By giving agency to up-and-coming decision-makers, the Times could test, gain insights, and pivot or scale rapidly.
The importance of digital-first leadership
To accelerate digital transformation, it’s important to have the whole team on board—starting with leadership. While Thompson was replaced as CEO in 2020 by Meredith Kopit Levien, he was brought on board as president and CEO of the New York Times Company in 2012 to figure out how the Times could succeed in a digital-first world.
Top Tip: The pressure is on for businesses to digitally transform. Here’s how to accelerate the process 🐼
Right away, Thompson and executive editor Dean Baquet saw an enormous opportunity in a digital-first newsroom, as well as experimenting until they got it right.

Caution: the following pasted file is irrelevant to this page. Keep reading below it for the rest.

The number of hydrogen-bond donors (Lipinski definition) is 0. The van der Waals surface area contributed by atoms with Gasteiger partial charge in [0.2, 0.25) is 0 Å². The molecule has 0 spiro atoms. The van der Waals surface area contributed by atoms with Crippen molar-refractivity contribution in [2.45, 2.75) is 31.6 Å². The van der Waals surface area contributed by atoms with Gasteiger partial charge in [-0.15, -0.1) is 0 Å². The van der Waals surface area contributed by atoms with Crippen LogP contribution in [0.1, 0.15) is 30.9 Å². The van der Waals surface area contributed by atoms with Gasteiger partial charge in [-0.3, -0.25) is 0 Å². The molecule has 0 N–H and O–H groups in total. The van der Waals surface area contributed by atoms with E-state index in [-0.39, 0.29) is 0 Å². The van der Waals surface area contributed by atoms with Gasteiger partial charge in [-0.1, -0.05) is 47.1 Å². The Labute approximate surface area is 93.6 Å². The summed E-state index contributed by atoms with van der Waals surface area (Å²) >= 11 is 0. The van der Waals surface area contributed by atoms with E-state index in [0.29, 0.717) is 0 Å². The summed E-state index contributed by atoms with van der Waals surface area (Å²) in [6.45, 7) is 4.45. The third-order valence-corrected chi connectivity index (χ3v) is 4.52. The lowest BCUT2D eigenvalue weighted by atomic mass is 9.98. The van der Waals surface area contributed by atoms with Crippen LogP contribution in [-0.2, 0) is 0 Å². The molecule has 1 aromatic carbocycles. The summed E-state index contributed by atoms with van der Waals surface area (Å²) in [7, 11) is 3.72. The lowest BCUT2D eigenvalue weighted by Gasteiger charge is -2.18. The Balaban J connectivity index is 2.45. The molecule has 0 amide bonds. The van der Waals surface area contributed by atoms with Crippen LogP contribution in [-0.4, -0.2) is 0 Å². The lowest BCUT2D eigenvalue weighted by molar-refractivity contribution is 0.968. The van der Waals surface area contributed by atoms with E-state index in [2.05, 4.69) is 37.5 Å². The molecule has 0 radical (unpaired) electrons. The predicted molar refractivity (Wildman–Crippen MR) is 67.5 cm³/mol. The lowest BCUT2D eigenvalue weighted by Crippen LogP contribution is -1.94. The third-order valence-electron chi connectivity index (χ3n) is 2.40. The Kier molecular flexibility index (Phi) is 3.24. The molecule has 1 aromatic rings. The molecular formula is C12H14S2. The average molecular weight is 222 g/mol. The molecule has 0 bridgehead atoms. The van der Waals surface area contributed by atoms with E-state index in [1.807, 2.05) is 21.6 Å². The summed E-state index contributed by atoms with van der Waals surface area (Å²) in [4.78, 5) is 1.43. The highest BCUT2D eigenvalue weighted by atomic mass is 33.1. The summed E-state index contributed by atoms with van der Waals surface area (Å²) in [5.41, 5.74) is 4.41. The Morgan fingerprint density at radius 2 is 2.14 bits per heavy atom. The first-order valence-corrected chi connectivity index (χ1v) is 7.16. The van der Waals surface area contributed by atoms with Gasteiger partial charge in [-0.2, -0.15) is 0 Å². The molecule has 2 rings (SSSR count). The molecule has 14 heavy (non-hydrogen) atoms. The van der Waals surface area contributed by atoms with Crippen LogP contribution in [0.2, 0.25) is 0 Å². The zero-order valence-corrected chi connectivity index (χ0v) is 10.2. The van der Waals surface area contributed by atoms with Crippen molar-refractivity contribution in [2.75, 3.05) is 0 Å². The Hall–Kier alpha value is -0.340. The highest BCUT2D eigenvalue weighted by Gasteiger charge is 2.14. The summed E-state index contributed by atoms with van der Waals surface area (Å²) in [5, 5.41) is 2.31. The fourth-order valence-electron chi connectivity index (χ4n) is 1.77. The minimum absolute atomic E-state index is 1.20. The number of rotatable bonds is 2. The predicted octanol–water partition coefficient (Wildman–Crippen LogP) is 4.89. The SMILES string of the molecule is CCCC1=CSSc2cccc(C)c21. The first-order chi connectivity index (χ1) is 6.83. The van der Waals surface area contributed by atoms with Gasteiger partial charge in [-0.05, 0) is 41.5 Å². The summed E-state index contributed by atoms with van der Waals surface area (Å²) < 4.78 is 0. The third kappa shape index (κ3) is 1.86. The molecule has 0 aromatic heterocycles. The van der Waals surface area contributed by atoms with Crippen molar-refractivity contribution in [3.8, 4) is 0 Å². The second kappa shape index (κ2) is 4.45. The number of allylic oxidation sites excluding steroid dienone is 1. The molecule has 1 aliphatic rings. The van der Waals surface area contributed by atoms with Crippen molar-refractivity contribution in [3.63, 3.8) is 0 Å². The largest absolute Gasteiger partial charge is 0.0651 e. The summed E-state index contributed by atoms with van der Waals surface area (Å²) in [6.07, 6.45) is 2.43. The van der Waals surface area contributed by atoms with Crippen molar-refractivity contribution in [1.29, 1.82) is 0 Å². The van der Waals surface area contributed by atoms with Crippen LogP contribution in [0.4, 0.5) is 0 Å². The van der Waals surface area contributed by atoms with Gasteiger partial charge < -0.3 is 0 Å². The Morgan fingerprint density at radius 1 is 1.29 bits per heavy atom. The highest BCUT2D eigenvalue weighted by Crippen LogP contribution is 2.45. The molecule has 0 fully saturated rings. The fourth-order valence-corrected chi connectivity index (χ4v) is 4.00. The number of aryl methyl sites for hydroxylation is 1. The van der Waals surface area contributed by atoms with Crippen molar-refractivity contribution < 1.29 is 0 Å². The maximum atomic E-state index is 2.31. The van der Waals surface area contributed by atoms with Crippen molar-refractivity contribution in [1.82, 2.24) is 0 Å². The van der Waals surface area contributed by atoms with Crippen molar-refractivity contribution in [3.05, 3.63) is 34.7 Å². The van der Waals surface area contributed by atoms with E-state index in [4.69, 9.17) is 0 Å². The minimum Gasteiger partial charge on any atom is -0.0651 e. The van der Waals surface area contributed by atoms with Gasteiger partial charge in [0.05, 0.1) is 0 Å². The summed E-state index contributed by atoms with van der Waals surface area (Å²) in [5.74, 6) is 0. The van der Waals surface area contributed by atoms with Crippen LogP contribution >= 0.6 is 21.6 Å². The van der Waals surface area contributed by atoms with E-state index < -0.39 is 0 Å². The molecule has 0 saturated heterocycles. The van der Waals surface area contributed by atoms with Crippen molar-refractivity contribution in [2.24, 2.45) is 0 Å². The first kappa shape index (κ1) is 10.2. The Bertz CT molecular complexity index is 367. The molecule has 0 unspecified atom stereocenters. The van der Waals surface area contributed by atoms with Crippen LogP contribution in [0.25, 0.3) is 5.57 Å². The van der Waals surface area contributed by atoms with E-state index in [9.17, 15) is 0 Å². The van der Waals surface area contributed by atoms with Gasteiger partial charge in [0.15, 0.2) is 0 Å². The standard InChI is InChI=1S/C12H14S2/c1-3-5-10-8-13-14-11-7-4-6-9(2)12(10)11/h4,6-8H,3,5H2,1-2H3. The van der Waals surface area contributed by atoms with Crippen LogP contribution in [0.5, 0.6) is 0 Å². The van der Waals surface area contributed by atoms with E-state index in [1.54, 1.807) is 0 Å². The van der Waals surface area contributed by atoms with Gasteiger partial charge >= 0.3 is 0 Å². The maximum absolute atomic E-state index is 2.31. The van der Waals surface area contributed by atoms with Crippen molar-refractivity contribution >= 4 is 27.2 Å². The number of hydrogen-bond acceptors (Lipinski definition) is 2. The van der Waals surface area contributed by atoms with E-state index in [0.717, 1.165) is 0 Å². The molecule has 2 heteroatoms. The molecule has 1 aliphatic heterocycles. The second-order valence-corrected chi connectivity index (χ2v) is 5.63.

Getting the rest of the leadership and stakeholder team on board took time. Thompson describes six difficult months of debating, but eventually, the right people were in place, and stakeholders bought into the strategy.
The Times created a 14-person executive committee, one of whom (Roland Caputo) was tasked with keeping print on track. The other 13 (including EVP, Product and Technology, and Editor for Innovation and Strategy) have been assigned to think primarily about digital.
Another notable digital move came in 2015. “Project 2020” was a plan put in place to emphasize using innovative, high-quality digital content to attract and retain subscribers and double digital revenue to “at least $800 million” by the end of 2020 (a goal they surpassed in 2019).
Speaking on Project 2020’s digital goals, Baquet wrote, “Make no mistake, this is the only way to protect our journalistic ambitions. To do nothing, or to be timid in imagining the future, would mean being left behind.”